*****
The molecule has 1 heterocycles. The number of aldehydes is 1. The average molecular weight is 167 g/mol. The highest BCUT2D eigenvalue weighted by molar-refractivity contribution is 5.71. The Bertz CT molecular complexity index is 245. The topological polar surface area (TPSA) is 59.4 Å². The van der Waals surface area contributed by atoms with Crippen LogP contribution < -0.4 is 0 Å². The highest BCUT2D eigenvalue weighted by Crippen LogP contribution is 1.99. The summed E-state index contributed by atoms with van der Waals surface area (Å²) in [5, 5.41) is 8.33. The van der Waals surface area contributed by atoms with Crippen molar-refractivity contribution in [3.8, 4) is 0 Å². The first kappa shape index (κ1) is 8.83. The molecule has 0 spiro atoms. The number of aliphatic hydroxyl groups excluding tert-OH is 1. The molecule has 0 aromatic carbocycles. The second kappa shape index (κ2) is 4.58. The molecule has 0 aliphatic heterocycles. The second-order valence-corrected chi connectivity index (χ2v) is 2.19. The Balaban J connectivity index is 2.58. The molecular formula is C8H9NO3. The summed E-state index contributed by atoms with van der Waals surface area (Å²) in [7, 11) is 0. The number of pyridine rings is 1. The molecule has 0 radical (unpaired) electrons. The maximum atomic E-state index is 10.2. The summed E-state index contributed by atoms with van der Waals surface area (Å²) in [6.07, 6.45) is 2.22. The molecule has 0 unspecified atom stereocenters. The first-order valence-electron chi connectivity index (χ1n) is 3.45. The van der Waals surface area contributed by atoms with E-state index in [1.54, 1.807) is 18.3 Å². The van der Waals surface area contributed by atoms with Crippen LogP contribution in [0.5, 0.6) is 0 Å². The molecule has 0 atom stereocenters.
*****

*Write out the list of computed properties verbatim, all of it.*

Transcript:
The molecule has 1 heterocycles. The number of aldehydes is 1. The average molecular weight is 167 g/mol. The highest BCUT2D eigenvalue weighted by molar-refractivity contribution is 5.71. The Bertz CT molecular complexity index is 245. The topological polar surface area (TPSA) is 59.4 Å². The van der Waals surface area contributed by atoms with Crippen LogP contribution < -0.4 is 0 Å². The highest BCUT2D eigenvalue weighted by Crippen LogP contribution is 1.99. The summed E-state index contributed by atoms with van der Waals surface area (Å²) in [5, 5.41) is 8.33. The van der Waals surface area contributed by atoms with Crippen molar-refractivity contribution in [3.8, 4) is 0 Å². The first kappa shape index (κ1) is 8.83. The molecule has 0 spiro atoms. The number of aliphatic hydroxyl groups excluding tert-OH is 1. The molecule has 0 aromatic carbocycles. The second kappa shape index (κ2) is 4.58. The molecule has 0 aliphatic heterocycles. The second-order valence-corrected chi connectivity index (χ2v) is 2.19. The Balaban J connectivity index is 2.58. The molecular formula is C8H9NO3. The summed E-state index contributed by atoms with van der Waals surface area (Å²) in [7, 11) is 0. The number of pyridine rings is 1. The molecule has 0 radical (unpaired) electrons. The maximum atomic E-state index is 10.2. The summed E-state index contributed by atoms with van der Waals surface area (Å²) in [6.07, 6.45) is 2.22. The molecule has 0 unspecified atom stereocenters. The first-order valence-electron chi connectivity index (χ1n) is 3.45. The van der Waals surface area contributed by atoms with E-state index in [1.54, 1.807) is 18.3 Å². The van der Waals surface area contributed by atoms with Crippen LogP contribution in [0.5, 0.6) is 0 Å². The molecule has 0 atom stereocenters.